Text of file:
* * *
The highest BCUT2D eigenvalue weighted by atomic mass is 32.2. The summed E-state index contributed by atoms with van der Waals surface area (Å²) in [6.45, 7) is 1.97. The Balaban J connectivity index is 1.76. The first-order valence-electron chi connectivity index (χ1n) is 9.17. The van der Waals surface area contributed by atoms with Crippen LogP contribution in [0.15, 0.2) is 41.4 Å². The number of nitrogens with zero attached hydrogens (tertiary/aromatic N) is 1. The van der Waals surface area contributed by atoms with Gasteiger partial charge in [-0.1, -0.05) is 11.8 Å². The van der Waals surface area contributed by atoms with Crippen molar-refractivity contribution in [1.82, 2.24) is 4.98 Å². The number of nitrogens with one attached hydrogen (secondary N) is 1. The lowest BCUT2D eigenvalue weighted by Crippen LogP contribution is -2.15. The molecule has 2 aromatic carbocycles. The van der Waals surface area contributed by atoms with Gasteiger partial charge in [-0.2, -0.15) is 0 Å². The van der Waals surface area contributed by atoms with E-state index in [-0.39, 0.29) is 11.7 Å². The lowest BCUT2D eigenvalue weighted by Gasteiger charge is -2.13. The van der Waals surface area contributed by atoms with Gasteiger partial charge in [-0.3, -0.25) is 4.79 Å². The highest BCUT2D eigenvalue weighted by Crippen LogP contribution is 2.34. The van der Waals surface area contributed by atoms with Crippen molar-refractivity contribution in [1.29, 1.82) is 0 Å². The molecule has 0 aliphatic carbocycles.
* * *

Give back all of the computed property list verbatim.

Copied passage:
The highest BCUT2D eigenvalue weighted by atomic mass is 32.2. The summed E-state index contributed by atoms with van der Waals surface area (Å²) in [6.45, 7) is 1.97. The Balaban J connectivity index is 1.76. The first-order valence-electron chi connectivity index (χ1n) is 9.17. The van der Waals surface area contributed by atoms with Crippen LogP contribution in [0.15, 0.2) is 41.4 Å². The number of nitrogens with zero attached hydrogens (tertiary/aromatic N) is 1. The van der Waals surface area contributed by atoms with Gasteiger partial charge in [-0.1, -0.05) is 11.8 Å². The van der Waals surface area contributed by atoms with Crippen molar-refractivity contribution in [1.82, 2.24) is 4.98 Å². The number of nitrogens with one attached hydrogen (secondary N) is 1. The lowest BCUT2D eigenvalue weighted by Crippen LogP contribution is -2.15. The molecule has 2 aromatic carbocycles. The van der Waals surface area contributed by atoms with Gasteiger partial charge in [-0.2, -0.15) is 0 Å². The van der Waals surface area contributed by atoms with E-state index in [-0.39, 0.29) is 11.7 Å². The lowest BCUT2D eigenvalue weighted by Gasteiger charge is -2.13. The van der Waals surface area contributed by atoms with Gasteiger partial charge in [-0.3, -0.25) is 4.79 Å². The highest BCUT2D eigenvalue weighted by Crippen LogP contribution is 2.34. The van der Waals surface area contributed by atoms with Crippen molar-refractivity contribution in [1.29, 1.82) is 0 Å². The molecule has 0 aliphatic carbocycles.